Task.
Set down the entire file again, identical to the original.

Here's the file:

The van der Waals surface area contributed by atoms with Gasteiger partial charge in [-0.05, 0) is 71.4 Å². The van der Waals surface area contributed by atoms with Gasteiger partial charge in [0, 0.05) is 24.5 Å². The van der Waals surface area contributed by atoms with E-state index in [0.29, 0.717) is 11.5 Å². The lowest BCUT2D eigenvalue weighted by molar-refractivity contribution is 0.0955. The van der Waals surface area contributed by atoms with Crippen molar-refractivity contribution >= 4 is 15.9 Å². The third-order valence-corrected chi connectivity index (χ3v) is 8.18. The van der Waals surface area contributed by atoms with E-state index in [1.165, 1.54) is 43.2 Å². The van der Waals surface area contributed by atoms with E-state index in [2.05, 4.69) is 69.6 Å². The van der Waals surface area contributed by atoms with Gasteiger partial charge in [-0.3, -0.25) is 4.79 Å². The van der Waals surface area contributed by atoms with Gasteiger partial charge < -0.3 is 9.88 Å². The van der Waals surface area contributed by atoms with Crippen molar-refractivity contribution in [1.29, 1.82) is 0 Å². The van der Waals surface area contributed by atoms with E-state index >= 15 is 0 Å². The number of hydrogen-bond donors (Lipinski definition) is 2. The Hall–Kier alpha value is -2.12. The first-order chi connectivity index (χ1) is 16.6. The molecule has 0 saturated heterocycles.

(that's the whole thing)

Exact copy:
The van der Waals surface area contributed by atoms with Gasteiger partial charge in [-0.05, 0) is 71.4 Å². The van der Waals surface area contributed by atoms with Gasteiger partial charge in [0, 0.05) is 24.5 Å². The van der Waals surface area contributed by atoms with E-state index in [0.29, 0.717) is 11.5 Å². The lowest BCUT2D eigenvalue weighted by molar-refractivity contribution is 0.0955. The van der Waals surface area contributed by atoms with Crippen molar-refractivity contribution >= 4 is 15.9 Å². The third-order valence-corrected chi connectivity index (χ3v) is 8.18. The van der Waals surface area contributed by atoms with E-state index in [1.165, 1.54) is 43.2 Å². The van der Waals surface area contributed by atoms with E-state index in [2.05, 4.69) is 69.6 Å². The van der Waals surface area contributed by atoms with Gasteiger partial charge in [-0.3, -0.25) is 4.79 Å². The van der Waals surface area contributed by atoms with Gasteiger partial charge < -0.3 is 9.88 Å². The van der Waals surface area contributed by atoms with Crippen molar-refractivity contribution in [1.29, 1.82) is 0 Å². The van der Waals surface area contributed by atoms with E-state index >= 15 is 0 Å². The number of hydrogen-bond donors (Lipinski definition) is 2. The Hall–Kier alpha value is -2.12. The first-order chi connectivity index (χ1) is 16.6. The molecule has 0 saturated heterocycles.